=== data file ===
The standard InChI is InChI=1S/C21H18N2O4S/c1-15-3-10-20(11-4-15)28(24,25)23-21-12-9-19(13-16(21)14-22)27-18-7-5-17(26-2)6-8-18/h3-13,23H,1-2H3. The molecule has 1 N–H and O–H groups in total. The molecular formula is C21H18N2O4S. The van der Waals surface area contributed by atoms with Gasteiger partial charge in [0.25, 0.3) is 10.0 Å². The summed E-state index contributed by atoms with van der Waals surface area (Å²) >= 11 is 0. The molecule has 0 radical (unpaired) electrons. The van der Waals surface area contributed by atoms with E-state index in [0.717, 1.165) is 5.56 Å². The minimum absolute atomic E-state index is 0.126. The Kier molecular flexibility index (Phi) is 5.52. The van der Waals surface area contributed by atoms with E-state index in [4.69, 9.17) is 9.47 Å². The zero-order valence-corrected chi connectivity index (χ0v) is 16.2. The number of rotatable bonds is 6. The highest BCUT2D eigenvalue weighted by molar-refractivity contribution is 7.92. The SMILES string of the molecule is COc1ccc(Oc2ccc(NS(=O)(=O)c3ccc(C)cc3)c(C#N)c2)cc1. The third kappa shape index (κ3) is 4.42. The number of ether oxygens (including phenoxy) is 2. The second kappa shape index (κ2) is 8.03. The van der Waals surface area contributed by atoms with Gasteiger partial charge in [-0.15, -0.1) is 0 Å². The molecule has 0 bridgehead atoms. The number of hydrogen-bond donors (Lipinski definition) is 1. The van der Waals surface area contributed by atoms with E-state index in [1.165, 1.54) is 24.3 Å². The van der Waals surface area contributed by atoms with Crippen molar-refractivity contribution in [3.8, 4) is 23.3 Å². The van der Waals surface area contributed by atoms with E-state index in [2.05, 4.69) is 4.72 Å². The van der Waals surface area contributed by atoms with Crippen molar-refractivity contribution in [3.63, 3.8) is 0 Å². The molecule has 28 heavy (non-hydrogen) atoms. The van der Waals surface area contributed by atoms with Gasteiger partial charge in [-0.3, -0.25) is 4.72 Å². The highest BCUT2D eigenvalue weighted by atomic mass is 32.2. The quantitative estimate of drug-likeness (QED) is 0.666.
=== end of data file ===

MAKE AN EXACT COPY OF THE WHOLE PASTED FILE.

The standard InChI is InChI=1S/C21H18N2O4S/c1-15-3-10-20(11-4-15)28(24,25)23-21-12-9-19(13-16(21)14-22)27-18-7-5-17(26-2)6-8-18/h3-13,23H,1-2H3. The molecule has 1 N–H and O–H groups in total. The molecular formula is C21H18N2O4S. The van der Waals surface area contributed by atoms with Gasteiger partial charge in [0.25, 0.3) is 10.0 Å². The summed E-state index contributed by atoms with van der Waals surface area (Å²) >= 11 is 0. The molecule has 0 radical (unpaired) electrons. The van der Waals surface area contributed by atoms with E-state index in [0.717, 1.165) is 5.56 Å². The minimum absolute atomic E-state index is 0.126. The Kier molecular flexibility index (Phi) is 5.52. The van der Waals surface area contributed by atoms with E-state index in [4.69, 9.17) is 9.47 Å². The zero-order valence-corrected chi connectivity index (χ0v) is 16.2. The number of rotatable bonds is 6. The highest BCUT2D eigenvalue weighted by molar-refractivity contribution is 7.92. The SMILES string of the molecule is COc1ccc(Oc2ccc(NS(=O)(=O)c3ccc(C)cc3)c(C#N)c2)cc1. The third kappa shape index (κ3) is 4.42. The number of ether oxygens (including phenoxy) is 2. The second kappa shape index (κ2) is 8.03. The van der Waals surface area contributed by atoms with Gasteiger partial charge in [-0.15, -0.1) is 0 Å². The molecule has 0 bridgehead atoms. The number of hydrogen-bond donors (Lipinski definition) is 1. The van der Waals surface area contributed by atoms with E-state index in [1.165, 1.54) is 24.3 Å². The van der Waals surface area contributed by atoms with Crippen molar-refractivity contribution in [3.8, 4) is 23.3 Å². The van der Waals surface area contributed by atoms with E-state index in [2.05, 4.69) is 4.72 Å². The van der Waals surface area contributed by atoms with Crippen molar-refractivity contribution in [3.63, 3.8) is 0 Å². The molecule has 28 heavy (non-hydrogen) atoms. The van der Waals surface area contributed by atoms with Gasteiger partial charge in [-0.3, -0.25) is 4.72 Å². The highest BCUT2D eigenvalue weighted by atomic mass is 32.2. The quantitative estimate of drug-likeness (QED) is 0.666.